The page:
"Baby Buggy Bunny" does not compare with the Bugs Bunny cartoons of the 1940s, but no matter. In spite of the fact that Bugs is much more refined in this short, he still manages to get his laughs.
Baby Buggy Bunny does start off a little dull but once Bugs and Finster are together, it is quite a different kettle of fish. It is well animated, the characters are well drawn and there are some colourful backgrounds, and the music is great as always. The pacing isn't as secure as it is in other Looney Tunes cartoons, but it moves quite briskly, and the dialogue is witty and furiously delivered, likewise with the very amusing sight gags. Bugs is still the very likable character I fell in love with when I was little, and Finster is a cute, dangerous and funny adversary. The ending also was satisfying, with a very funny last line from Bugs, and Mel Blanc is superb with his vocals. Overall, very funny and cute, starts off dull but it picks up considerably. 9/10 Bethany Cox
Baby Buggy Bunny (1954)
*** (out of 4)
Cute, if not exceptionally funny short, has Bugs Bunny becoming a father but what he doesn't know is that his new "kid" is actually a gangster who just got done robbing a bank. I know many cartoon buffs considering this a masterpiece but to me it's only a good film that just doesn't have enough laughs to be considered a classic. The biggest problem for me is the kid, Finster. I just don't find him cute, tough or even funny. The early stuff with his acting the part of the child was incredibly dull to me and the short doesn't really pick up until Bugs realizes who he is and makes him pay for it. The sit of Bugs shaking the baby is somewhat deranged to watch but that's what makes it funny.
Chuck Jones' 'Baby Buggy Bunny' is a funny cartoon with a nice concept which never quite reaches the levels of hilarity you feel it should. Bank robber Baby Face Finster disguises himself as a real baby in order to retrieve his stolen money from Bugs Bunny's rabbit hole. Adopted by an unwitting Bugs, he goes to violent lengths to liberate his cash from the rabbit. The best part of 'Baby Buggy Bunny' is the first section in which a surprisingly easily duped Bugs is brutalised by Finster who reverts back to baby mode whenever Bugs questions it. However, the sequence where Bugs turns the tables after catching Finster shaving is far too short and unfunny. By the time Bugs catches Finster shaving, it's already too late in the cartoon for him to do much in retaliation. His revenge really needed to be as brutal as Finster's treatment of him had been to achieve a satisfactory laugh level. Instead, he quickly turns him over to the police and the cartoon simply peters out with a below par wisecrack. 'Baby Buggy Bunny' was one of my favourite cartoons as a child and I still enjoy it today, only now it also leaves me with a sense of dissatisfaction.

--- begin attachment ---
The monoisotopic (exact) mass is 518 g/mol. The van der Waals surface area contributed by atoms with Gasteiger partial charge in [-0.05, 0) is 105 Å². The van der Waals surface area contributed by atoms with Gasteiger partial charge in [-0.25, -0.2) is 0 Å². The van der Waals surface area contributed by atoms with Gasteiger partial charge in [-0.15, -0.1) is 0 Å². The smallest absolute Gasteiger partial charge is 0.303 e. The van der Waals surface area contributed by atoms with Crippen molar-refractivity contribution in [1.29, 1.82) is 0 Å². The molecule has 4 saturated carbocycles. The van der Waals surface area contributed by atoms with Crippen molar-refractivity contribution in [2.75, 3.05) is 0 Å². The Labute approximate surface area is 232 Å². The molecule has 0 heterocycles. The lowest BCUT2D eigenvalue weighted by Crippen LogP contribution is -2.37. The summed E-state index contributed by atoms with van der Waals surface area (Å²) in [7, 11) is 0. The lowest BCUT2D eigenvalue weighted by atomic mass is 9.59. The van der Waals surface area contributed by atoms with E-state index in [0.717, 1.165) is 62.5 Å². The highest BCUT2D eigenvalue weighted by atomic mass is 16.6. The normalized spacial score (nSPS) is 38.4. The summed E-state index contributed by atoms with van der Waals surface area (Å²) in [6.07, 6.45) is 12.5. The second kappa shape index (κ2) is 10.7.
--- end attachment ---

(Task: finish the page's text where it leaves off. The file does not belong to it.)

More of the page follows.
*** This review may contain spoilers ***
In order to discuss this short, I have to give some details, so there
will be spoilers below:
This time out, Bugs goes toe-to-toe with a "baby" with a five o'clock shadow and tattoos. Ant-Hill Harry, alias "Baby-faced Finster", has lost the proceeds of his latest heist down a rabbit-hole. Enter our hero, who believes that this is a real baby at first. The judges' scorecards give the early rounds to "Finster", with a knock out saved by the bell in Round Five ("Finster" swings a mean bat). Bugs discovers the truth and wins the later rounds and the fight. "Finster" was fighting out of his weight-class.
There are some very good moments in this-the transition from "Finster" wildly swinging a bat to wide-eyed innocence and calling Bugs "Daddy" is beautifully done. Bugs's revenge against "Finster" ("I do believe I forgot my fudge") and his note to the police when he leaves them a "baby" trussed up in a basket is priceless. It almost makes the ending superfluous.
This short is on Looney Tunes Golden Collection, Vol. 2. the Collection and this short are both recommended.
*** This review may contain spoilers ***
This is a cute cartoon where Bugs Bunny becomes the foster dad to a baby--not realizing that the baby left at his hole is not really a baby but the evil gangster, Baby-Face Finster. Finster arrives because Bugs had found Finster's loot from a recent bank job and he wants to sneak in and grab the look and then scram. Well, Bugs is taken in by the ruse and believes this really is a cute baby. However, this is repeatedly shaken when he catches Finster trying to grab the loot and when the lights go out--at which point Finster beats the stuffing out of Bugs. At the end, Bugs sees a report about the robbery and the robber--at which point he exacts revenge on the little jerk! While not the best Bugs Bunny cartoon, it is very good and well worth your time.